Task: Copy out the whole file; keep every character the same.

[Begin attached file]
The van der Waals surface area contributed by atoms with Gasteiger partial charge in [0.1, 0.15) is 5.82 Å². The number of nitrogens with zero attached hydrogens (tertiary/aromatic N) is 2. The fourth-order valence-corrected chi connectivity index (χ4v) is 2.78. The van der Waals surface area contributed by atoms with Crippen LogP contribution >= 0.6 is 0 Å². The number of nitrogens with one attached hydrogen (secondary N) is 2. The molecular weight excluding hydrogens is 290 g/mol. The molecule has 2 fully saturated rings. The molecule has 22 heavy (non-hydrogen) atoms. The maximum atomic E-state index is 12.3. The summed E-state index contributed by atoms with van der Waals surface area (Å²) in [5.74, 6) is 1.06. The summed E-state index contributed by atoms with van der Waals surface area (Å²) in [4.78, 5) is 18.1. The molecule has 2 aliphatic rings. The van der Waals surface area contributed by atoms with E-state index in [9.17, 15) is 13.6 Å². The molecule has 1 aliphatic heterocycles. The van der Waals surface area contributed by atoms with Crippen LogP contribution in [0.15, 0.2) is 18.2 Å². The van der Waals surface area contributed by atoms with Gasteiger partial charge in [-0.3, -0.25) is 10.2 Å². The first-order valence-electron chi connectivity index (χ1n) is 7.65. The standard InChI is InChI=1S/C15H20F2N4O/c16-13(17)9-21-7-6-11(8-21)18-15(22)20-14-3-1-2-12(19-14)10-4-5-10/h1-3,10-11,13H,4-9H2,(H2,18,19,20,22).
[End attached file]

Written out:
The van der Waals surface area contributed by atoms with Gasteiger partial charge in [0.1, 0.15) is 5.82 Å². The number of nitrogens with zero attached hydrogens (tertiary/aromatic N) is 2. The fourth-order valence-corrected chi connectivity index (χ4v) is 2.78. The van der Waals surface area contributed by atoms with Crippen LogP contribution >= 0.6 is 0 Å². The number of nitrogens with one attached hydrogen (secondary N) is 2. The molecular weight excluding hydrogens is 290 g/mol. The molecule has 2 fully saturated rings. The molecule has 22 heavy (non-hydrogen) atoms. The maximum atomic E-state index is 12.3. The summed E-state index contributed by atoms with van der Waals surface area (Å²) in [5.74, 6) is 1.06. The summed E-state index contributed by atoms with van der Waals surface area (Å²) in [4.78, 5) is 18.1. The molecule has 2 aliphatic rings. The van der Waals surface area contributed by atoms with E-state index in [9.17, 15) is 13.6 Å². The molecule has 1 aliphatic heterocycles. The van der Waals surface area contributed by atoms with Crippen LogP contribution in [0.15, 0.2) is 18.2 Å². The van der Waals surface area contributed by atoms with Gasteiger partial charge in [-0.3, -0.25) is 10.2 Å². The first-order valence-electron chi connectivity index (χ1n) is 7.65. The standard InChI is InChI=1S/C15H20F2N4O/c16-13(17)9-21-7-6-11(8-21)18-15(22)20-14-3-1-2-12(19-14)10-4-5-10/h1-3,10-11,13H,4-9H2,(H2,18,19,20,22).